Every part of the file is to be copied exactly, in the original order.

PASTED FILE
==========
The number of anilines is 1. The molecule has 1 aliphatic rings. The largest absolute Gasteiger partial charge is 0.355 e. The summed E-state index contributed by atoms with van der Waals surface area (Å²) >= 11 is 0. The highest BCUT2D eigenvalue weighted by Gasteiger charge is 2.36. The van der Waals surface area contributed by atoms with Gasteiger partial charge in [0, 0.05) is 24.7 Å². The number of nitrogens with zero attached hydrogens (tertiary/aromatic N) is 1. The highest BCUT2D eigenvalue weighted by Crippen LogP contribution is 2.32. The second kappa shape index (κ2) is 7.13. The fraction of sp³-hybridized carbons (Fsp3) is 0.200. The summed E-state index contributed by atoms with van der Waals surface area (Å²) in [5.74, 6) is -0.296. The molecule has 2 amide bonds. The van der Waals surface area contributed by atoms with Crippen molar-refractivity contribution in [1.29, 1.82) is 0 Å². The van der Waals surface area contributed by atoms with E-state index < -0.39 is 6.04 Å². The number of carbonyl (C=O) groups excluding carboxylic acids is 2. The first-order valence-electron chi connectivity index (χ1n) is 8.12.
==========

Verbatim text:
The number of anilines is 1. The molecule has 1 aliphatic rings. The largest absolute Gasteiger partial charge is 0.355 e. The summed E-state index contributed by atoms with van der Waals surface area (Å²) >= 11 is 0. The highest BCUT2D eigenvalue weighted by Gasteiger charge is 2.36. The van der Waals surface area contributed by atoms with Gasteiger partial charge in [0, 0.05) is 24.7 Å². The number of nitrogens with zero attached hydrogens (tertiary/aromatic N) is 1. The highest BCUT2D eigenvalue weighted by Crippen LogP contribution is 2.32. The second kappa shape index (κ2) is 7.13. The fraction of sp³-hybridized carbons (Fsp3) is 0.200. The summed E-state index contributed by atoms with van der Waals surface area (Å²) in [5.74, 6) is -0.296. The molecule has 2 amide bonds. The van der Waals surface area contributed by atoms with Crippen molar-refractivity contribution in [1.29, 1.82) is 0 Å². The van der Waals surface area contributed by atoms with E-state index < -0.39 is 6.04 Å². The number of carbonyl (C=O) groups excluding carboxylic acids is 2. The first-order valence-electron chi connectivity index (χ1n) is 8.12.